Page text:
This "East 300 Upgrade" is not routine maintence, but a major fossil fuel expansion project that brings serious risks and impacts to NJ and PA communities.
Tennessee Gas Pipeline Company is proposing to build new or additional compressors at three sites along their pipeline system which runs from Pennsylvania across Northern NJ in Sussex, Passaic, and Bergen County, all to pipe higher volumes of gas at greater pressure to New York. All of the gas is going to Westchester County, NY - despite NY's clean energy goals - at the risk of NJ and PA residents!
What Are Gas Compressors?
Gas compressor stations, also known as "pumping stations" assist in keeping gas moving through pipelines, from the site of extraction to its end users. Friction and turbulence naturally slow the movement of the gas through the pipeline, so every 40-100 miles, the gas needs a boost to keep it moving. The compressor station gives it this "boost" by literally compressing the gas, that is, reducing the volume of the gas, in order to increase its pressure. The compressor station is an engine, whose motor is fueled by either natural gas from the pipeline or by electricity.
In this project, the East 300 Upgrade, the pipeline moves fracked gas from Pennsylvania, through Northern NJ, to users in New York state.
More About the Project:
Compressor Station 321
TGP is proposing to build an additional compressor at their pre-existing polluting facility with additional pipeline built through wetlands.
Compressor Station 325
TGP is proposing to add an additional gas driven compressor at their existing polluting facility off of Libertyville Road, more than tripling the size of the station, near to dozens of homes and farms.
Risks and Impacts
Water and Environmental Risks
Tn Gas Pipeline's Track Record
Before TGP can begin construction, they must be issued both federal and state level permits.
Federal: Projects like the one TGP has proposed require approval from the Federal Energy Regulatory Commission or FERC. For this project to be approved federally, FERC must issue a "Certification of Public Convenience and Necessity". Before that can happen FERC will determine whether to do an Environmental Assessment (EA) or a more comprehensive Environmental Impact Statement (EIS). -- In this case FERC originally only planned to do an EA, but due to the many public comments on the EA they followed it up with an EIS. -- From the findings in the EIS the commisssion will decide whether or not to issue the "Certification of Public Convenience and Necessity" which would approve the project at the federal level.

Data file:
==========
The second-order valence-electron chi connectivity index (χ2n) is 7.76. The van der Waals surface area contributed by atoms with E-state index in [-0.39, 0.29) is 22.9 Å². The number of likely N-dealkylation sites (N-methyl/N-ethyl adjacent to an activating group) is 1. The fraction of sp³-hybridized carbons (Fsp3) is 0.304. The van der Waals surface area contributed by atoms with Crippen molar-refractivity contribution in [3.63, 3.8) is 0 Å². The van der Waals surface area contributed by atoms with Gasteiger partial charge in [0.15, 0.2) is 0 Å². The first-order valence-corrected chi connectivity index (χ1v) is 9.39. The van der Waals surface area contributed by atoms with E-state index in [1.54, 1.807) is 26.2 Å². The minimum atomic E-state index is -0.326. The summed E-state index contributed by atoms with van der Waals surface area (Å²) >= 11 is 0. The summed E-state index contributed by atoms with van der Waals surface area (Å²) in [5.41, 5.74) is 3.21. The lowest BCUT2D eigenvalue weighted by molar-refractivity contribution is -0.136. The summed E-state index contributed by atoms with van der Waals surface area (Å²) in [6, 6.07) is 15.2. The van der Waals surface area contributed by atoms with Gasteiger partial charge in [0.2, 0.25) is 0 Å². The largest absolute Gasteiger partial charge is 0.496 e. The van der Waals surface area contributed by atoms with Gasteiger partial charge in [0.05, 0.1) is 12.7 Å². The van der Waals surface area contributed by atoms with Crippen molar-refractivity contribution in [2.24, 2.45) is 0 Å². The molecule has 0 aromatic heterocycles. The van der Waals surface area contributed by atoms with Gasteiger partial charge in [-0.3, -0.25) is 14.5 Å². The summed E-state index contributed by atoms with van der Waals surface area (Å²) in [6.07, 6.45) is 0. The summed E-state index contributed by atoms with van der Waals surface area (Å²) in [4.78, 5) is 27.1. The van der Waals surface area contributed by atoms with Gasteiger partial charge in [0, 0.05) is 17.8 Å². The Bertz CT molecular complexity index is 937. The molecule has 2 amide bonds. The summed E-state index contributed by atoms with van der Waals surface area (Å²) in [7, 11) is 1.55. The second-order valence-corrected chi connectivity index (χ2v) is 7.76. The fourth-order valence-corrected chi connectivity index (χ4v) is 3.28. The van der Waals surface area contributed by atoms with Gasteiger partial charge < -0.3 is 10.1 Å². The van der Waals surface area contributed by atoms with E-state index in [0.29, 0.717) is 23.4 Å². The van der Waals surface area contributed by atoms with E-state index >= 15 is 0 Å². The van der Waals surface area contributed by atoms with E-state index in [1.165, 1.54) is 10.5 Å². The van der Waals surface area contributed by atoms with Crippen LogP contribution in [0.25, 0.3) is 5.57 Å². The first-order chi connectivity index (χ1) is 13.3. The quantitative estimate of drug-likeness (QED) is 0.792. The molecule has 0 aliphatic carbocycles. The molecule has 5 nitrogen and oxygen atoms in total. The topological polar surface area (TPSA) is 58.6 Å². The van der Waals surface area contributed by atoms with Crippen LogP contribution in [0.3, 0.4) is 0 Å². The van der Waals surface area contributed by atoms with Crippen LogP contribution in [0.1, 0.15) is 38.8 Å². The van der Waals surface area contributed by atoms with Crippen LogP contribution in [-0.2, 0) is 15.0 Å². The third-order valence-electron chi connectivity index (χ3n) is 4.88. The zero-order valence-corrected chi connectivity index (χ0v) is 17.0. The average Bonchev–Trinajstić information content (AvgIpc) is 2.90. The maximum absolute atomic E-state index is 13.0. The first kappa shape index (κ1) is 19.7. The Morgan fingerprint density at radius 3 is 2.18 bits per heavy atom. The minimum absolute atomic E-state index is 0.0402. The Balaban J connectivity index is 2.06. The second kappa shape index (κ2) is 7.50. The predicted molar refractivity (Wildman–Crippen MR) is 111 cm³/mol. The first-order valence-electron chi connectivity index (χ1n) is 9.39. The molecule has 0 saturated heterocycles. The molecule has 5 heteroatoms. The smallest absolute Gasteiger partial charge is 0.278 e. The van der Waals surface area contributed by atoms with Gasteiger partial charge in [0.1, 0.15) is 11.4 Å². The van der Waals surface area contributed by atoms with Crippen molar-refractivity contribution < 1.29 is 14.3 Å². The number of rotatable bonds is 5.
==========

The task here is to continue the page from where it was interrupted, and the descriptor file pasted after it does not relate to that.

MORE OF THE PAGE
NJ State Permits: Before TGP can begin construction they must be issued a number of state permits from the NJ Department of Environmental Protection. The two most comprehensive permits are a Highlands Act Exemption for the West Milford Compressor and a Title V Air Permit for the Wantage Compressor. Governor Murphy can and must direct the NJ DEP to reject both of these permits to protect the health and safety of NJ residents.
West Milford Compressor 327: The Highlands Act was passed to protect NJ's ecologically sensitive Highlands region from development and commercial exploitation and regulates building activities. This act should prevent a fossil fuel expansion project from being constructed in this region. However last June the NJ DEP issued TGP an exemption from the Highlands Act as "routine maintence or upgrades." This project is neither maintence or an upgrade but a massive fossil fuel expansion project. Read more in this article.
Wantage Compressor 325: TGP must be issued a Title V Air Permit for their fracked gas compressor expansion proposed in Wantage. We expect a draft permit to be published in the Spring of 2022 which will be followed by a public comment period and public hearing. This will be an all hands on deck moment for our moment to submit comments and provide testimony in oppsiting to this dangerous proposal.
June 2020: Tennessee Gas Pipeline Company (TGP), a Kinder Morgan company, filed an application with the Federal Energy Regulatory Commission (FERC) for a Certification of Public Convenience and Necessity
February 2021: FERC published its Environmental Assessment (EA) for the East 300 Upgrade Project.
March 2021: NJ DEP (Department of Environmental Protection) issued Land Use permit for Wantage Compressor site NJDEP Bulletin (pg203)
May 2021: FERC announces their intent to prepare an Environmental Impact Statement (EIS) for the Project. The EIS is a more comprehensive review than the EA.
June 2021: The NJ DEP issues an exemption from the NJ Highlands Act for the West Milford Compressor. The DEP rules that the compressor qualifies for Highlands Act Exemption 11 for routine maintence and upgrades, despite this not being an upgrade, but a massive expansion of fossil fuel infrastructire.
July 2021: FERC releases their draft EIS. The open public comment period goes until August 23, 2021.
August 2021: Public comment period on EIS closes.
Spring 2022: FERC could issue the federal approval needed for this project.
Spring 2022: The NJ DEP will hold a public hearing and public comment period on this project.